Money and marriage can sometimes mix like oil and water. Anytime two distinct personalities with unique backgrounds and differing viewpoints on money combine into one household, there are bound to be hiccups.
If you’re like many couples, you may find that “hiccup” would be an extreme understatement, and “gale force collision course” might be a better descriptor.
Even the most amiable of pairs can discover it’s difficult to focus their financial efforts into a unified endeavor. What do you do when you can’t seem to agree and your spouse is driving you up the wall? Pause. Take a moment. And then think through these principles.
I’m not sure why we think that walking down the aisle and sharing our commitment with the world magically transforms us into a superhero duo that never disagrees on anything. Yes, the promises you make in front of God and your community are important.
However, marriage takes work. Work requires you to show up daily, giving your all to the venture. So if you feel frustrated and like you and your spouse are failing at marriage, breathe deep.
Combining finances does not come instinctively. Reaching consensus on how money is spent, earned, saved or given away will not be second nature to any couple. Thinking you’re beyond hope or don’t have what it takes? Think again. Know that you’re not alone and be encouraged that plenty of other couples are in the same boat as you.
Use a common language
Believe it or not, even though you think you’re communicating effectively with your spouse about money, he or she may have no clue what you’re talking about. Conversations about money often usually accompany heavy emotions and layers of understanding. To begin speaking the same language, be sure to eliminate as many distractions as possible.
Don’t try to have an intentional discussion when you’re tired. Don’t bring up matters of money in the middle of a fight. Power down your electronic devices and make sure the kids are well occupied. If you don’t understand what your spouse is talking about, ask questions. If your significant other doesn’t understand, don’t get defensive. Be patient and try to explain your point of view in different terms. The practice of learning to speak the same financial language takes time.
Find a shared dream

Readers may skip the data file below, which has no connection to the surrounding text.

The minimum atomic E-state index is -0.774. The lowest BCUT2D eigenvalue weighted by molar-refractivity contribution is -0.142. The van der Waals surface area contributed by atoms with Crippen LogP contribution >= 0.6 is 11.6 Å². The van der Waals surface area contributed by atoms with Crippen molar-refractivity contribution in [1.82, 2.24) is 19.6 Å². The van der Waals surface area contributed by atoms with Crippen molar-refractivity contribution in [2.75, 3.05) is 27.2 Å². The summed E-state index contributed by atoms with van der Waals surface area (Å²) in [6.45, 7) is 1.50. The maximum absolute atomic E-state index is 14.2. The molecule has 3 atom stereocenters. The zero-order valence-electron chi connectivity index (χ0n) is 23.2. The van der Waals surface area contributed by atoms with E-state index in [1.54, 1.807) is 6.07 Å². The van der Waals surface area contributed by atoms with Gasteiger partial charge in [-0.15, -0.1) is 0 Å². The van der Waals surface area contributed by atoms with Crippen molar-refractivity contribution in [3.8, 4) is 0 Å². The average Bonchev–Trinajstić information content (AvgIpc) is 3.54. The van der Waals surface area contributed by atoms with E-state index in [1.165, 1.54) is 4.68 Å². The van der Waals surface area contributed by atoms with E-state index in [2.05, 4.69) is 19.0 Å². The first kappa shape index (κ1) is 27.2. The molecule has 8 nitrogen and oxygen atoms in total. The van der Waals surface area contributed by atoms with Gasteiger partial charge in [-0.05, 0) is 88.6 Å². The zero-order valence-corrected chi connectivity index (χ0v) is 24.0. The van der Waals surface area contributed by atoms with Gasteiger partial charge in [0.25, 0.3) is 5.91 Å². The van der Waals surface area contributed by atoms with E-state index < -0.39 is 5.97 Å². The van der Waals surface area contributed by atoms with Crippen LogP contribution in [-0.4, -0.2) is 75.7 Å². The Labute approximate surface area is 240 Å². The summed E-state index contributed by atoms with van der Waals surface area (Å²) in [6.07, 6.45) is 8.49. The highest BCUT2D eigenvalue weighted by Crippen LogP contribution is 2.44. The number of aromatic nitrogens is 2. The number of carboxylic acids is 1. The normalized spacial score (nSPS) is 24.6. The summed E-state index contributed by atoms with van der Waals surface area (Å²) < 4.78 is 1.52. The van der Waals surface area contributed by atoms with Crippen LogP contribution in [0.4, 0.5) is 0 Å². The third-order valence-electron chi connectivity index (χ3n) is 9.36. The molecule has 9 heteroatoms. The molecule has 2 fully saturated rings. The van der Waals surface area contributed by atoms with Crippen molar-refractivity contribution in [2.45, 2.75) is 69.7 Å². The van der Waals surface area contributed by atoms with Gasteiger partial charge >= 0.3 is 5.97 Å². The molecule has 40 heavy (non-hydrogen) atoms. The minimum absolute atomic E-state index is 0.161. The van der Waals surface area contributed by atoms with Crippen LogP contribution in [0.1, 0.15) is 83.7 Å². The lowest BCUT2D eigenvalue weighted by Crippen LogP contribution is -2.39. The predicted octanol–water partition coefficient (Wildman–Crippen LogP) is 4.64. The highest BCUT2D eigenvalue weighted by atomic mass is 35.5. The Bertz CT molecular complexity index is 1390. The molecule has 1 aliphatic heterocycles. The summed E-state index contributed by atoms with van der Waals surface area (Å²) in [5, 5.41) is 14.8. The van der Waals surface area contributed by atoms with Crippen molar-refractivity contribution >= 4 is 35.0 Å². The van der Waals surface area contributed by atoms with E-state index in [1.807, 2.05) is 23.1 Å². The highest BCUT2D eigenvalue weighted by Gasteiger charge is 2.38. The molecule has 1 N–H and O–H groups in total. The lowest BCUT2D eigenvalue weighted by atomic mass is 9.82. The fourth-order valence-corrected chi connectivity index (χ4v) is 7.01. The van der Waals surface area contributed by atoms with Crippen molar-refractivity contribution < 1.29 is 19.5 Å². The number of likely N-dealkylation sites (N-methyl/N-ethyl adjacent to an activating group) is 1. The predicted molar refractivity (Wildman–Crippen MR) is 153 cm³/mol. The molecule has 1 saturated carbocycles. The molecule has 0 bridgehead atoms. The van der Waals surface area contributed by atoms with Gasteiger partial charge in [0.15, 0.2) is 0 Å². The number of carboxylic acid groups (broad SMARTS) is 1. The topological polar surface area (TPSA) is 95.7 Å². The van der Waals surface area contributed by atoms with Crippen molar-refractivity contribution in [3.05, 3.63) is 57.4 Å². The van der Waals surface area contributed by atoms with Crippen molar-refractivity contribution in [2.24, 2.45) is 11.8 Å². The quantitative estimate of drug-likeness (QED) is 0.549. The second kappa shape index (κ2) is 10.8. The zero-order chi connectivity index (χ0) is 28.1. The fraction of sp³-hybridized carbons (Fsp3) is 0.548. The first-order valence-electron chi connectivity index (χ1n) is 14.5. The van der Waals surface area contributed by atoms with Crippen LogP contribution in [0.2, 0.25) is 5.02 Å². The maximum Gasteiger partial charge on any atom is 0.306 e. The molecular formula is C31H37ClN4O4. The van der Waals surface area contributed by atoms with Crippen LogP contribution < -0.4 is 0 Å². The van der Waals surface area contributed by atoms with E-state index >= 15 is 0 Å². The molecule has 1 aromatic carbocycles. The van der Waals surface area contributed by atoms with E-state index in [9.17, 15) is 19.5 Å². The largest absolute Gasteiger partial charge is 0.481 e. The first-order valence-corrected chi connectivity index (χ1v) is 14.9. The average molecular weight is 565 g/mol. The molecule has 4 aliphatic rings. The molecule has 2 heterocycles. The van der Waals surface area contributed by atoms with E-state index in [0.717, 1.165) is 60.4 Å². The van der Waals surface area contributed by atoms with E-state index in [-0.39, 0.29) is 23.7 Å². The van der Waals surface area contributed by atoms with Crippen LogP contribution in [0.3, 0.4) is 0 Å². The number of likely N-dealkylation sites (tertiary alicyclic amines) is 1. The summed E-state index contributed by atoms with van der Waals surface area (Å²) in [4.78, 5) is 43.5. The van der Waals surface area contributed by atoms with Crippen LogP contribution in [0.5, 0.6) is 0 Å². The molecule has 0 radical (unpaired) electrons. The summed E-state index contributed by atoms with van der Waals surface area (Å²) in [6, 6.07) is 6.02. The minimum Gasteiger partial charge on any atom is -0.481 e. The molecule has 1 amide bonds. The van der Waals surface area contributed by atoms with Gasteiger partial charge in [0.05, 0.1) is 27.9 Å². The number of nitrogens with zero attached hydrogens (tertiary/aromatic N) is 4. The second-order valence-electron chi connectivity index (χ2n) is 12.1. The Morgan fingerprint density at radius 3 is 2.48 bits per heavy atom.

If it feels difficult to communicate and manage money together, perhaps it’s because you’re pulling in two different directions. Even if this is not the case and you fall in sync perfectly, every couple needs a shared financial dream. This dream can motivate you to change habits or be deliberate with your money.
You may decide to save for a home or you might plan a dream vacation. Maybe you’re piling up your pennies to buy a new car or together you slay your debt dragons. Nothing can bring your marriage closer like sharing a dream of what might be -– together -– in your financial future.
Remember why you fell in love
Not so long ago, I attended a wedding where the bride and groom nailed shut a box that contained a love letter from each of them and a bottle of wine. The pastor told the congregation that this box would be a lifeline in difficult times.
If the newlyweds found themselves in a place of frustration with one another where they felt as if they could no longer remain faithful to their vows, they were instructed to open the box. Then, the bottle of wine should be shared and the respective letters read. If by chance the couple didn’t need to open the box before their fifth anniversary, they would then open it that night to celebrate, refilling it for another five years.
All married couples need to regularly return to the reasons why they fell in love. Those reasons need celebrated and spoken over one another. Daily life can leave significant wear and tear on our hearts. The practice of remembrance allows us to strengthen the bonds of unity in our marriages.
If it’s difficult to share finances as a couple, if it seems like it will never get any better, if you’re frustrated, worn out, tired, or feeling alone, know that every single married couple has been there. Work through those feelings of isolation and weariness. Begin again with your spouse and set out on a new financial adventure together.
Greenwood resident Cherie Lowe and her husband paid off $127,000 in debt in four years and now live debt-free every day with their two kids. She is the author of “Slaying the Debt Dragon: How One Family Conquered Their Money Monster and Found an Inspired Happily Ever After.” Send questions, column ideas and comments to firstname.lastname@example.org.